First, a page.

The Professor Layton games occupy a brilliant little niche in the puzzle game genre, delivering mind-churning challenge with whimsy, humor, and heart. The titular gentleman and his eager apprentice have returned once more to answer a call for assistance, following a path that leads onward through the mysteries of time. Built around a slew of great puzzles and moved along by intrigue and intellect, Professor Layton and the Unwound Future is gratifying on many levels. Anyone who enjoys pitting their wits against brainteasers could enjoy this game, but something better occurs here than unraveling mazes and counting blocks. This is a delightful adventure that enchants the mind and blends its challenges, narrative, and world in a near-seamless weave.
Puzzle scholars are so rare, even the future needs Professor Layton's help.
The cry for help this time around is itself the source of a puzzle--the message comes from Layton's young companion Luke, from what appears to be 10 years in the future. Things have gone awry, and apparently only the present team of master and protege can set things right. Through a giant device in an old clock shop, the pair enters a gritty future version of London that's being held in the firm grip of a mafioso, portrayed as a shadowy figure in a dashing top hat. The Layton of the future has become some sort of criminal mastermind, researching time travel for his own nefarious ends. Matters are not always what they seem, and the tale of revenge and politics takes a number of insane twists and turns along the way. But even the story's absurd moments are great to watch unfold, and there's enough suspense, action, and real emotion to carry you through to the end.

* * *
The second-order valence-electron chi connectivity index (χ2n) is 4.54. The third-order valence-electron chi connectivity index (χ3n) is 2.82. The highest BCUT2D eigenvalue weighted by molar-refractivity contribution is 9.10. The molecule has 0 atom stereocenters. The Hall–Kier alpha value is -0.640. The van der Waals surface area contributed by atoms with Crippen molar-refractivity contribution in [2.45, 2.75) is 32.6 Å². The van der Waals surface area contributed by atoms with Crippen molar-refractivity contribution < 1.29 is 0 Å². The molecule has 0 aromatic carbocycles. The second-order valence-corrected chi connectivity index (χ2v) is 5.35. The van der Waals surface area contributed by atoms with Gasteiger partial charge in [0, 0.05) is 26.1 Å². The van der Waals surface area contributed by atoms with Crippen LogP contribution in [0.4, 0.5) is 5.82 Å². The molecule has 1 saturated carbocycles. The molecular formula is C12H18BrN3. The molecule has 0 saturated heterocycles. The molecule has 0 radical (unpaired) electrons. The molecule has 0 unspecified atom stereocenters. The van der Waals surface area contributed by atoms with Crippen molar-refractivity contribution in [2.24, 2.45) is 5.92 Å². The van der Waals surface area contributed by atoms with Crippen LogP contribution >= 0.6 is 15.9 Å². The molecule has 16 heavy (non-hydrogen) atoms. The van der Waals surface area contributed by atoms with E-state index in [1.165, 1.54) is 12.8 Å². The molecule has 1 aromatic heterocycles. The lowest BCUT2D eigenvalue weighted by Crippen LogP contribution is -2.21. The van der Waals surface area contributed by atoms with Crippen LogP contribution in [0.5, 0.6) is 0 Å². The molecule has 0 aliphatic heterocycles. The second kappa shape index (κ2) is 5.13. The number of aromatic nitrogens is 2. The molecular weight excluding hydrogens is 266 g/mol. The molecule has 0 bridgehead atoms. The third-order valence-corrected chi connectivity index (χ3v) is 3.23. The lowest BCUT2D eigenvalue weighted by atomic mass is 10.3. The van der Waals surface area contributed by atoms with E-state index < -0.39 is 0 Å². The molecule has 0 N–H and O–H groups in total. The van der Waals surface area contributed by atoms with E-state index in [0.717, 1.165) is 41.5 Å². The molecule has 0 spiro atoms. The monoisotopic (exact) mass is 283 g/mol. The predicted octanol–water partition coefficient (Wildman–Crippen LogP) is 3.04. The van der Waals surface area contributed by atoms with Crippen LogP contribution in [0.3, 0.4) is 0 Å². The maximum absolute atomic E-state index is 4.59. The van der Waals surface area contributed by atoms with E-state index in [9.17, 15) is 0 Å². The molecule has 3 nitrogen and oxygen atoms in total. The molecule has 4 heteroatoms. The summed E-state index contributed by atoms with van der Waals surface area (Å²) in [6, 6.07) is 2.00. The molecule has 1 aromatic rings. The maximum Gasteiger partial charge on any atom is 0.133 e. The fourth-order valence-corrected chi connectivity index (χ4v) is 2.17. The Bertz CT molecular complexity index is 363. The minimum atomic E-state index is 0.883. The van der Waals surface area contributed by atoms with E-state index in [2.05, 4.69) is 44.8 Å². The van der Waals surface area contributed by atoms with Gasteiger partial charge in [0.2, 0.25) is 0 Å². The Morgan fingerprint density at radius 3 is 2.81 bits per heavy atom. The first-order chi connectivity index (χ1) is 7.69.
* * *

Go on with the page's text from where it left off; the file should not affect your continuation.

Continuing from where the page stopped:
You roam the city using your stylus and explore your current environment on the touch screen while the top screen displays a map along with your current objective. It can be easy to get distracted while wandering the city looking for new faces and new puzzles to conquer, so the objective reminder and locator on the top screen is a welcome feature. Layton keeps a journal that updates as you discover more information in case you need the refresher, as well as a puzzle index. If you miss discovering a puzzle, the game helpfully rounds these items up and stores them for tackling later. Buses and subway stations allow rapid transit between distant areas, minimizing the amount of time it takes to run around, which is handy if you don't want to go hunting for extra puzzles. But the game is played afoot, and each puzzle completed takes you one step closer to solving the many mysteries you encounter.
The fate of future London and the wacky ensemble cast of characters it houses depend on your mental acuity, and there's ample opportunity to stretch your synapses. Every conflict in the game is settled through a genteel battle of wits, no matter how hardened the thug or how desperate the situation. The puzzles themselves are a balanced mix of memory games, mazes, logic puzzles, visual tests, and more. Sometimes these are integrated into the nearby environment; other times they're posited by a character as an impromptu exam. Unlike previous games, the tests here are mostly unique with only a few repeated templates, so if you really hate sliding block puzzles, you don't have to worry about getting bogged down in multiple versions of the same thing. Successful completion of puzzles earns you picarats--points that you can trade for additional features when the game is finished. A memo tool lets you jot down notes and work through your thoughts or allows you to trace your way through some of the more complicated shapes you see. You can use multiple colors and vary line thickness to keep things visually organized when jotting memos, though for a few puzzles, it's inadequate. It's difficult to trace multiple looping, slender paths weaving over and under each other without making your notes look like you're working out some anger issues. If you just can't scribble out the solution, salvation gleams in the form of precious hint coins.
A true gentleman leaves no puzzle unsolved.